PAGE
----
Kinesin-1, the founding member of the kinesin superfamily of proteins, is known to use only a subset of microtubules for transport in living cells. This biased use of microtubules is proposed as the guidance cue for polarized transport in neurons, but the underlying mechanisms are still poorly understood. Here, we report that kinesin-1 binding changes the microtubule lattice and promotes further kinesin-1 binding. This high-affinity state requires the binding of kinesin-1 in the nucleotide-free state. Microtubules return to the initial low-affinity state by washing out the binding kinesin-1 or by the binding of non-hydrolyzable ATP analogue AMPPNP to kinesin-1. X-ray fiber diffraction, fluorescence speckle microscopy, and second-harmonic generation microscopy, as well as cryo-EM, collectively demonstrated that the binding of nucleotide-free kinesin-1 to GDP microtubules changes the conformation of the GDP microtubule to a conformation resembling the GTP microtubule.
Kinesin-1 (KIF5), the founding member of the kinesin superfamily proteins, plays essential roles by transporting various cargoes such as organelles and protein complexes in the cell (Hirokawa et al., 2010). For efficient intracellular transport, each cargo should be transported properly to its cognate destination in the cell. For example, axonal plasma membrane proteins such as amyloid precursor proteins and GAP43 are transported to the axon, but not to dendrites in neurons (Nakata and Hirokawa, 2003). As the molecular basis for this polarized transport, microtubules at the initial segment of the axon were found to have higher affinity to kinesin-1 than other microtubules in the neuronal cell body and dendrites. Application of Taxol interferes with the preferential binding of kinesin-1 to initial segment microtubules as well as polarized transport into the axon, suggesting that microtubules provide the directional cues for axonal transport.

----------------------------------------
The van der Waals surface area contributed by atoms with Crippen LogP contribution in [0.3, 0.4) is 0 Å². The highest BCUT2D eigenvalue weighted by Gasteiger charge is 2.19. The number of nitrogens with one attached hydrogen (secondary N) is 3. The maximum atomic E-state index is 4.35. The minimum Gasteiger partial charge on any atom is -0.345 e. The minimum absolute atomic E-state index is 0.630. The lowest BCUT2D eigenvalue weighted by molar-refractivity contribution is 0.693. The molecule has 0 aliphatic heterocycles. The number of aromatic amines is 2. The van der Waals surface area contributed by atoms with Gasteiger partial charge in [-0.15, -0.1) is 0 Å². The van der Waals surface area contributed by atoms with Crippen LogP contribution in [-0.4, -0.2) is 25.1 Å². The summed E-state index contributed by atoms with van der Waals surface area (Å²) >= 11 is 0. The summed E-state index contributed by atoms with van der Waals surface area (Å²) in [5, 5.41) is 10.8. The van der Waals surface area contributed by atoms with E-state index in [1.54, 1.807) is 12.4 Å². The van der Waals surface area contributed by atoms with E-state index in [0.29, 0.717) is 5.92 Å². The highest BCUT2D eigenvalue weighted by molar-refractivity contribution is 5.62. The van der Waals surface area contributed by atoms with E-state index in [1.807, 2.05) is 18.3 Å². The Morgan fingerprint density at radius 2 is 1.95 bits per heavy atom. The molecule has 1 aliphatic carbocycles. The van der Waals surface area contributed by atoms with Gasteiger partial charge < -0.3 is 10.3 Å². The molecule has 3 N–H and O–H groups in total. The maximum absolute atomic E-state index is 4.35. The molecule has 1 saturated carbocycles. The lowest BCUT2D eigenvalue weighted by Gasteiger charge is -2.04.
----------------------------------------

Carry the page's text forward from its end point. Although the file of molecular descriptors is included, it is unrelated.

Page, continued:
Similar preferential use of subsets of microtubules was also reported in nonneuronal cells (Reed et al., 2006). Constitutively active kinesin-1 often shows asymmetric distribution in various cells when the expression level is comparable to that of authentic kinesin-1 (Fig. S1 A). Subsequent studies showed that this functional specification of cellular microtubules can be transient in immature neurons or nonneuronal cells. In juvenile hippocampal neurons, for example, kinesin-1 shows stochastic cycles of accumulation in and disappearance from the growth cones of different neurites (Jacobson et al., 2006). Similar results are obtained with nonneuronal cells (Fig. S1 B).
Posttranslational modifications such as acetylation or detyrosination of tubulin have been initially proposed as underlying mechanisms, but in vitro experiments with purified microtubules showed that these posttranslational modifications have only slight effects on the affinity or landing rate of kinesin-1 (Kaul et al., 2014). Instead, we have proposed that the conformational switching between the GTP and GDP forms of microtubules is recognized by kinesin-1 (Nakata et al., 2011; Yajima et al., 2012) based on in vitro experiments with purified microtubules and staining with an antibody that is reported to recognize the GTP form of microtubules (Dimitrov et al., 2008). However, this was inconsistent with the widely accepted GTP-cap model of microtubule dynamics (Mitchison and Kirschner, 1984). In this model, GTP is hydrolyzed in the microtubule lattice, and the body of the microtubule is composed of GDP-bound tubulins, while GTP-bound tubulins remain only on the growing ends as the GTP cap. Therefore, the GTP form of microtubules would only be found at the growing plus ends of microtubules as the GTP cap, which cannot explain the presence of GTP-form, stable microtubules in physiological conditions.